backyard birds of Colorado

Backyard Birds of Colorado: Top 11 Species with Pictures

Waking up to the sound of birds chirping can be delightful. Once you get out of bed and look through your backyard window, you might see a bird or two perched on a branch.

As a birding fan, you’d likely be able to identify their species. Nevertheless, if you’re still new to the game, getting to know their breed might be challenging at first, especially if you’re a Coloradan.

The Colorado region houses numerous types of birds in its inhabitants’ backyards. Stick around if you’re keen to know most of the backyard birds of Colorado.

11 Backyard Birds of Colorado

Numerous characteristics can help you identify the breed you see in your backyard.

Birds naturally jitter a lot and won’t exactly stand still. This might make it difficult to check their plumage or beak. Luckily, with more practice, you might be able to recognize the breed just from its sound.

1.   Downy Woodpecker

downy woodpecker on branch

Downy woodpeckers are tiny birds almost the size of a sparrow. Since they’re woodpeckers, you’ll most likely find these small birdies pecking at a tree trunk, in search of their next critter meal.

If you’re trying to attract these birds to your backyard, then we recommend leaving out some black oil sunflower seeds or millet.

Author Note: Downy woodpeckers have a black and white color pattern. Their feathers are mostly black and covered with white checkered specks. Meanwhile, their chests are a blank white.

These Coloradan woodpeckers’ heads are thickly striped in black and white. The most distinct feature about the breed’s males is their statement red patch found at the back of their heads.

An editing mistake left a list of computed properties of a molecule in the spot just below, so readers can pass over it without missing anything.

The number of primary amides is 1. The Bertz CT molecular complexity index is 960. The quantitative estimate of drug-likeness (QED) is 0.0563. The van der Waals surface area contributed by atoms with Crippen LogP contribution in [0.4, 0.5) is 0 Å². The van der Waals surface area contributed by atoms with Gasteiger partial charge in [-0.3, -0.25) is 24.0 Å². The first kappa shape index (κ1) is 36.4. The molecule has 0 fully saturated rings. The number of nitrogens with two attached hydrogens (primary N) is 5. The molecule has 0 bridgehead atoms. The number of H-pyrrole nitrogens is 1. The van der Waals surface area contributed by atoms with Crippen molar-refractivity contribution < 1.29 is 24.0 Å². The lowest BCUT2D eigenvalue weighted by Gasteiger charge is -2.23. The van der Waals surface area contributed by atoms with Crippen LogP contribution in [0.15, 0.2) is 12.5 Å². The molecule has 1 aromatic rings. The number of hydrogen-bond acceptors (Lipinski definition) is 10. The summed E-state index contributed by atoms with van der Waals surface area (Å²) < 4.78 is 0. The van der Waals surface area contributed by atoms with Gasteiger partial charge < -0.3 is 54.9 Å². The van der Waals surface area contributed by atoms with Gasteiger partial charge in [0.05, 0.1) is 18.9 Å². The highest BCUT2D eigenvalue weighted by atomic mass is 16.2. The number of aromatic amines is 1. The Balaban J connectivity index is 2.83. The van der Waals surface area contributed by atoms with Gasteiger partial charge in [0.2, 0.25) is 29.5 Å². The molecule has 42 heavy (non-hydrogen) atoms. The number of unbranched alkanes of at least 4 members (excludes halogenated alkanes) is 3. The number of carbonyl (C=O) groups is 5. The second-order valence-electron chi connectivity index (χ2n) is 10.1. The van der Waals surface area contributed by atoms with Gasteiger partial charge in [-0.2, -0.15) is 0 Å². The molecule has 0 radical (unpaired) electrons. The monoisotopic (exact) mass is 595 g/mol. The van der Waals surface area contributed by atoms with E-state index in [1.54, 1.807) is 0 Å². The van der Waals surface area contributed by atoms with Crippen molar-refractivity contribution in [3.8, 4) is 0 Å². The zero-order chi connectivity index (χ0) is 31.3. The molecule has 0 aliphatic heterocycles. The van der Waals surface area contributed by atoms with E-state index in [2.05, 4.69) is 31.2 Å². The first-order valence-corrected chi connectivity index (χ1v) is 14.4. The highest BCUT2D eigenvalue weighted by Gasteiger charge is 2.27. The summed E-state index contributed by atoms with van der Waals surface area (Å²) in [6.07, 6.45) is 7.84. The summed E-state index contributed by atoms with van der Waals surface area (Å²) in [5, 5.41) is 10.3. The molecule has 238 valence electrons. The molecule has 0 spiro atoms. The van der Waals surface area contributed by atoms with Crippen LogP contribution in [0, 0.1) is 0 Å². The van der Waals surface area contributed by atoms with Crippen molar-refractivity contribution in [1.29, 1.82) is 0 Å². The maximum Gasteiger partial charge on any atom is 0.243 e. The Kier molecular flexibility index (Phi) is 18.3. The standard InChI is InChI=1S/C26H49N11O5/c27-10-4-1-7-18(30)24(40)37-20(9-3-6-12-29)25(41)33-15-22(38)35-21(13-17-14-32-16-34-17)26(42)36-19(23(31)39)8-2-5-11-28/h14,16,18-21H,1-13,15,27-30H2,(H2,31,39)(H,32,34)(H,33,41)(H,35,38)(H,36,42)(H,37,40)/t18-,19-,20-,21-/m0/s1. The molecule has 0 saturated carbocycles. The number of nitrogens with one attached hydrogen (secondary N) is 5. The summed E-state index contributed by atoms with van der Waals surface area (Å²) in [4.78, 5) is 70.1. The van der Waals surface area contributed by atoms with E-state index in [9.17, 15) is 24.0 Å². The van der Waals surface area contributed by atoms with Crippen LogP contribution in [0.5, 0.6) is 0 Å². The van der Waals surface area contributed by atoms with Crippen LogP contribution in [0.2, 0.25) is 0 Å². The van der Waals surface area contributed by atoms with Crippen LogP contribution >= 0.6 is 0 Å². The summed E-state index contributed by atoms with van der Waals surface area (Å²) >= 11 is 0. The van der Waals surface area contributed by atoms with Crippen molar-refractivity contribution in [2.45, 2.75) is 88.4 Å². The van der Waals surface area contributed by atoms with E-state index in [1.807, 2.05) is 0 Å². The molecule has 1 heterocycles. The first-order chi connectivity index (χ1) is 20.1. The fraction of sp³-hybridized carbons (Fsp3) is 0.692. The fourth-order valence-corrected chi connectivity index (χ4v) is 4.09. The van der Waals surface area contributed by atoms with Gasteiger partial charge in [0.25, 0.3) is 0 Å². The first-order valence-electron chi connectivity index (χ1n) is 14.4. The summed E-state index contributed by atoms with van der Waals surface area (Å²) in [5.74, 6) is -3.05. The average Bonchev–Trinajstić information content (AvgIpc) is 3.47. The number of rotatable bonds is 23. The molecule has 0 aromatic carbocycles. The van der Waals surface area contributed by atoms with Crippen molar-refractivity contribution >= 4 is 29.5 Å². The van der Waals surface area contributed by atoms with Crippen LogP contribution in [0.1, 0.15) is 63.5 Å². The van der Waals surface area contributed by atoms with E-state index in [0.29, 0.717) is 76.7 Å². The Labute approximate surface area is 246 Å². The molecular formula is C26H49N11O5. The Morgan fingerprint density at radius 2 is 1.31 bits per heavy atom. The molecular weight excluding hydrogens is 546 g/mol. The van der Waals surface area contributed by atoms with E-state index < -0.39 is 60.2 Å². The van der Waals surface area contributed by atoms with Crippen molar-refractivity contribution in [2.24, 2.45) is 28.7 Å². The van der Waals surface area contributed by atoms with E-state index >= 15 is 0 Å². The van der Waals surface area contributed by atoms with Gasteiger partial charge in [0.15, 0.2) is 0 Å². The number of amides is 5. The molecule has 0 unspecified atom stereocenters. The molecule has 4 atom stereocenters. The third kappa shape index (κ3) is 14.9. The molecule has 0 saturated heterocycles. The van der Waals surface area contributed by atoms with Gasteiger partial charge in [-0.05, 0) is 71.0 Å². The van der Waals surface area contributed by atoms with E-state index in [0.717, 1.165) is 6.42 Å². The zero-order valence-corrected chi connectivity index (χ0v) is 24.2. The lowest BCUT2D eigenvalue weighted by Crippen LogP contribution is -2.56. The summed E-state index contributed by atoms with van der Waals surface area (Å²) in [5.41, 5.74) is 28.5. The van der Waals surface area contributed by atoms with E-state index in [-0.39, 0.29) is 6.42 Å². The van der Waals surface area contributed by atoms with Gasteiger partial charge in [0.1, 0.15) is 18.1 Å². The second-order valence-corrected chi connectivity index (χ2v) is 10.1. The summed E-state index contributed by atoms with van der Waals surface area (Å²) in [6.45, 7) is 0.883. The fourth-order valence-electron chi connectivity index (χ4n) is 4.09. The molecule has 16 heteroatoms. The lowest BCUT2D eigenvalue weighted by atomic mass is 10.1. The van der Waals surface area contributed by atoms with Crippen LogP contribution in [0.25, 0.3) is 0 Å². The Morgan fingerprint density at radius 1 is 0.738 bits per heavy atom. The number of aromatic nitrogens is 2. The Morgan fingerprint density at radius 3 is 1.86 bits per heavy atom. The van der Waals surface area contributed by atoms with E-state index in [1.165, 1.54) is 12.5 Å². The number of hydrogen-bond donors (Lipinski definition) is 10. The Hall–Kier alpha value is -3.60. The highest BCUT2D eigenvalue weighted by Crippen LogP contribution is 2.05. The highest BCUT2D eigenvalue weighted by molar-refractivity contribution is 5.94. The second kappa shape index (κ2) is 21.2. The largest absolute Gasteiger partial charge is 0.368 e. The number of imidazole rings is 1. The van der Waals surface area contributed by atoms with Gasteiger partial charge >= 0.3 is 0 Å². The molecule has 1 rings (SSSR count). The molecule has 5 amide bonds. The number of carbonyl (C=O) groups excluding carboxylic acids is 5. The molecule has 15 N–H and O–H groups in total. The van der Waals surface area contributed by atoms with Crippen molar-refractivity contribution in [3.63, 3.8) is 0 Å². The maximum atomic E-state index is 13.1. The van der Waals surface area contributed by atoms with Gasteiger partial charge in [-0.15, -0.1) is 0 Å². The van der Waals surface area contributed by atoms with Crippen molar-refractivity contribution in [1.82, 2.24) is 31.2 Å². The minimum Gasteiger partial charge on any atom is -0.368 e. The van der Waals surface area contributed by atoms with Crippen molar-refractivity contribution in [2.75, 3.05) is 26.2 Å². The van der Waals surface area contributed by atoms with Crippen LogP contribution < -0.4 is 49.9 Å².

The bird’s beak is stiff and aligned like a nail, hard enough to break through the wood.

You can see downy woodpeckers flying in an up-down-up style. If you’re trying to listen to one, focus on their pecking noises. They also give out high-pitched yelps.

2.   Black-capped Chickadee

chickadee on a tree

These might just be the most adorable breed on this list. Not only are they cute, but they’re also friendly birds.

It’s easy to lure in Black-capped Chickadees to your backyard. These birds will love seeing sunflower seeds and suet in your backyard. You can even try to attract Chickadees to your hands with a bit of peanut butter. In the wild, the breed feeds on insects and berries.

If you’re trying to build a home for the tiny songbirds, we’d recommend including wood shavings in their box.

Black-capped Chickadees are characterized by their circular shape and little black heads. Their cheeks are white and connect to a minuscule beak. They have grey feathered wings, a white chest, and black necks.

Their language is distinguishable by other species. Once they emit their warning predator calls, other bird species are responsive.

This breed, while common, is unique in its communication style. Did you know that the more prolonged the ‘dee’ note calls of Black-capped Chickadees are, the more dangerous the predator?

Apart from their ‘dee’ notes, the Chickadees also emit an alarming warbling sound whenever a lower-ranking bird approaches a high-ranking one.

3.   House Finch

house finch